So I stumbled upon a brilliant way to wear insulin pumps with some dresses and skirts. I am sure some of you thought of this already, but if you haven't, it is seriously awesome.

This will only work if you have a pocket in your skirt or dress. I have found seam pockets to be the best, but i tried it on others and it works too.

Step 1: Get a seam ripper and a needle and thread.

Step 2: find the topmost part of the pocket's inner seam (if it is in the bottom of the pocket you risk things falling through).

Step 3: With the seam ripper, rip the part of the seam to have a small hole just large enough for the plastic part of the pump to slip through. Make sure that the hole you make goes all the way through so that it can connect to your site.

Step 4: Once you made the hole, do a simple loop stitch around it so that it doesn't continue to rip further (also, depending on the pocket, you might want to reinforce the seam.) (Also, I have actually skipped this step on a couple of pockets and they are fine because the seam itself is so well made that the hole doesn't get bigger--just use your judgement).

This honestly takes 5 minutes, and is so much EASIER (I actually swing dance and find this a much easier way to keep my pump available when wearing a dress, although I have plans to add snaps to these pockets to keep the pump extra safe when I dance).

Additional bonus: this keeps the pump cord away from the elements. I'm debating doing this to some of my looser pants also.

So, who else has good ideas for clothes and pumps?

Tags: clothes, cord, dress, pump

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Okay, and here is a photo of what the pocket looks like when the dress is inside out. My index finger shows you where the hole that the pump cord goes through is located.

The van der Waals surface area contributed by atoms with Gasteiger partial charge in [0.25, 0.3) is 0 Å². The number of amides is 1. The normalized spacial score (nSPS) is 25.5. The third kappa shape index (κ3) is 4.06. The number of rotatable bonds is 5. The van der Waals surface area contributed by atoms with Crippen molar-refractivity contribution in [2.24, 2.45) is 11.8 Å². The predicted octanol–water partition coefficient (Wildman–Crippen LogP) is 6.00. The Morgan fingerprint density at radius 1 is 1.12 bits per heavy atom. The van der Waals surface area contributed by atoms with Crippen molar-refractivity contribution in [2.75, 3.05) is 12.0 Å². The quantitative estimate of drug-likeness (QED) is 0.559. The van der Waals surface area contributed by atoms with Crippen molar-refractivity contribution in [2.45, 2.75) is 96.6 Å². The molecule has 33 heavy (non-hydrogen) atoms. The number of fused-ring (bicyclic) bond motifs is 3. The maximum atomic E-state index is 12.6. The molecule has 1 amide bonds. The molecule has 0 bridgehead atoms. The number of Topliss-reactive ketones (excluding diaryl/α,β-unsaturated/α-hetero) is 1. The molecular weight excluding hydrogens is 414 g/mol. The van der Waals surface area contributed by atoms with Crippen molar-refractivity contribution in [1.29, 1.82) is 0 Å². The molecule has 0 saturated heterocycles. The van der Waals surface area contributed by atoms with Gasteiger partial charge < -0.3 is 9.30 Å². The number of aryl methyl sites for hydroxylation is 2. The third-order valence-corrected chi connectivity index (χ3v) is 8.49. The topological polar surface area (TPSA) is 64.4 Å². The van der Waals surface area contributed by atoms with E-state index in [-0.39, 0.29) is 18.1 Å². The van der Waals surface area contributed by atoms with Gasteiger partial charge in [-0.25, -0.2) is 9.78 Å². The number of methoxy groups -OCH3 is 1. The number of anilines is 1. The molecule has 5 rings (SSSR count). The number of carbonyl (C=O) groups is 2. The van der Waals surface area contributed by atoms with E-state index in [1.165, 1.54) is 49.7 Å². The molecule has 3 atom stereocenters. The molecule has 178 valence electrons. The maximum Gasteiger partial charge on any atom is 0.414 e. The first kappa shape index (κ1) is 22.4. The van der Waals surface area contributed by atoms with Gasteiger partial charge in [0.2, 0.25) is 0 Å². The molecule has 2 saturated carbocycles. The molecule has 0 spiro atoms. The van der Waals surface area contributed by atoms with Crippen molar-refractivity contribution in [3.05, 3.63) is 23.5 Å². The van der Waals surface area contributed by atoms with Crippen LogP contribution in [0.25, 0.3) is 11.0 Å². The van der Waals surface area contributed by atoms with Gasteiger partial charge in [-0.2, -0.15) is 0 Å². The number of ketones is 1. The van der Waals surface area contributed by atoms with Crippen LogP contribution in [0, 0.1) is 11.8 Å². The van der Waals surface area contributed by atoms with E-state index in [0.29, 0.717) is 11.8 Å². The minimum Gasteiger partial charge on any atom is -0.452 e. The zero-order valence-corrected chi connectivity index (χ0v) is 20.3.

Attachments:

yes I've done this myself. also if you are a sewer, you can add a pocket to a side seam pretty easily, or even ask an alterations place to do it for you.

My big problem is that more and clothes do not have pockets at all. If I am buying dress pants, my selection is greatly reduced by the request that the pants have to have pockets. I haven't seen a pocket in a skirt in awhile. Dresses, yes, but I think the idea is that you will wear a jacket or sweater with a skirt and it will have pockets.

My wife did this to one of my work shirt pockets. It was a little more involved since it require a slit to be cut and then a large button hole sewn in. I find that my work shirt pocket is an excellent place for my pump, it has a flap to keep it in place and it's up away from the abuse it would get when clipped to my belt.

I haven't ask her to do the rest because I have been just stringing the tube out of the pocket and into my shirt above a button. There is only about 1 inch of tube showing that is hardly noticeable and besides I'm not trying to hide it anyway. This way I can remove my shirt without disconnecting.

@Spock: That's funny, most of my skirts actually have pockets and none of my sweaters do (and it's usually too warm where I live to wear jackets regularly). I guess it just depends where you shop, but having a top with a pocket for the pump is a good idea.

There are some stores on etsy where you can buy garters for pumps, but they never want to stay up.

Another thing I have done with dresses with no pockets (and too form fitting to add pockets to) is find a matching small purse and put the pump in there. If I were more clever at sewing I might even find a way to sew it to the dress so that it doesn't swing about or look awkward.

Maybe there is a way to have a pin that one could place on an appropriate part of the dress that is sturdy enough?

I am struggling with a bridesmaid dress I am going to need to wear come June. It is form fitting and the pump just bulges out...Not quite sure what to do.

KML, you could wear your pump on your leg.

When i was married over two decades ago lol,I put my pump in my left suspender.

I've taken a bandeau bra, that is too small to wear as a bra. I wear it around my waist and tuck the pump in there. I have worn strapless knit dresses that are fairly form fitting and it works well. UIt does mean going to a restroom to bolus, but a little inconvenience is okay.

Baby socks! Pumps fit perfectly in a baby sock, and they can be discreetly safety-pinned to the inside seam/waistband of almost anything. I've also used Vetrap (stretchy, self-adhesive wrap) to attach my pump to my lower leg. The only issue with it is that you really can't access the pump, so if you don't have a remote it probably wouldn't work.

Thanks for the tips.

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